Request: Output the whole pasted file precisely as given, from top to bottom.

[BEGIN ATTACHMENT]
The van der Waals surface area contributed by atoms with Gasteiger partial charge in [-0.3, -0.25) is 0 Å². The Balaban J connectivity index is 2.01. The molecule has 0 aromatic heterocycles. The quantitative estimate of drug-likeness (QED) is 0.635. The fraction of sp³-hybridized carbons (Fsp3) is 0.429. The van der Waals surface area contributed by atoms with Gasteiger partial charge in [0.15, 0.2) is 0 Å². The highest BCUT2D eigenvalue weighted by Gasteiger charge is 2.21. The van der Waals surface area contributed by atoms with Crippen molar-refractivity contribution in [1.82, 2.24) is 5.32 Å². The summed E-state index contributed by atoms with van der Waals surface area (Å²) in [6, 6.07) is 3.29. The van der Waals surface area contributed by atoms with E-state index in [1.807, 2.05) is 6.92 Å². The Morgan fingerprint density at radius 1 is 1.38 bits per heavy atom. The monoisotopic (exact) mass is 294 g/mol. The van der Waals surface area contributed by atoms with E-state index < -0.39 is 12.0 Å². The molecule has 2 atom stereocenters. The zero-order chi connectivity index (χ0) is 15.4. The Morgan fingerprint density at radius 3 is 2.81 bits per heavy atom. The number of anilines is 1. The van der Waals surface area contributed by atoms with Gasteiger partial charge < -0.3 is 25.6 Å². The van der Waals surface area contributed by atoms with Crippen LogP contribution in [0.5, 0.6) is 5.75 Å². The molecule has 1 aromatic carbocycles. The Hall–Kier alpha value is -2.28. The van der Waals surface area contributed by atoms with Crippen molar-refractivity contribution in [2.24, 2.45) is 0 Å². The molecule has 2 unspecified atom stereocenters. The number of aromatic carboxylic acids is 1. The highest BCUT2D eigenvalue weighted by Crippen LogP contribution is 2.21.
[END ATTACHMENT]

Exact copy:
The van der Waals surface area contributed by atoms with Gasteiger partial charge in [-0.3, -0.25) is 0 Å². The Balaban J connectivity index is 2.01. The molecule has 0 aromatic heterocycles. The quantitative estimate of drug-likeness (QED) is 0.635. The fraction of sp³-hybridized carbons (Fsp3) is 0.429. The van der Waals surface area contributed by atoms with Gasteiger partial charge in [0.15, 0.2) is 0 Å². The highest BCUT2D eigenvalue weighted by Gasteiger charge is 2.21. The van der Waals surface area contributed by atoms with Crippen molar-refractivity contribution in [1.82, 2.24) is 5.32 Å². The summed E-state index contributed by atoms with van der Waals surface area (Å²) in [6, 6.07) is 3.29. The van der Waals surface area contributed by atoms with E-state index in [1.807, 2.05) is 6.92 Å². The Morgan fingerprint density at radius 1 is 1.38 bits per heavy atom. The monoisotopic (exact) mass is 294 g/mol. The van der Waals surface area contributed by atoms with E-state index < -0.39 is 12.0 Å². The molecule has 2 atom stereocenters. The zero-order chi connectivity index (χ0) is 15.4. The Morgan fingerprint density at radius 3 is 2.81 bits per heavy atom. The number of anilines is 1. The van der Waals surface area contributed by atoms with Gasteiger partial charge < -0.3 is 25.6 Å². The van der Waals surface area contributed by atoms with Crippen LogP contribution in [0.5, 0.6) is 5.75 Å². The molecule has 1 aromatic carbocycles. The Hall–Kier alpha value is -2.28. The van der Waals surface area contributed by atoms with Crippen molar-refractivity contribution in [2.24, 2.45) is 0 Å². The molecule has 2 unspecified atom stereocenters. The number of aromatic carboxylic acids is 1. The highest BCUT2D eigenvalue weighted by Crippen LogP contribution is 2.21.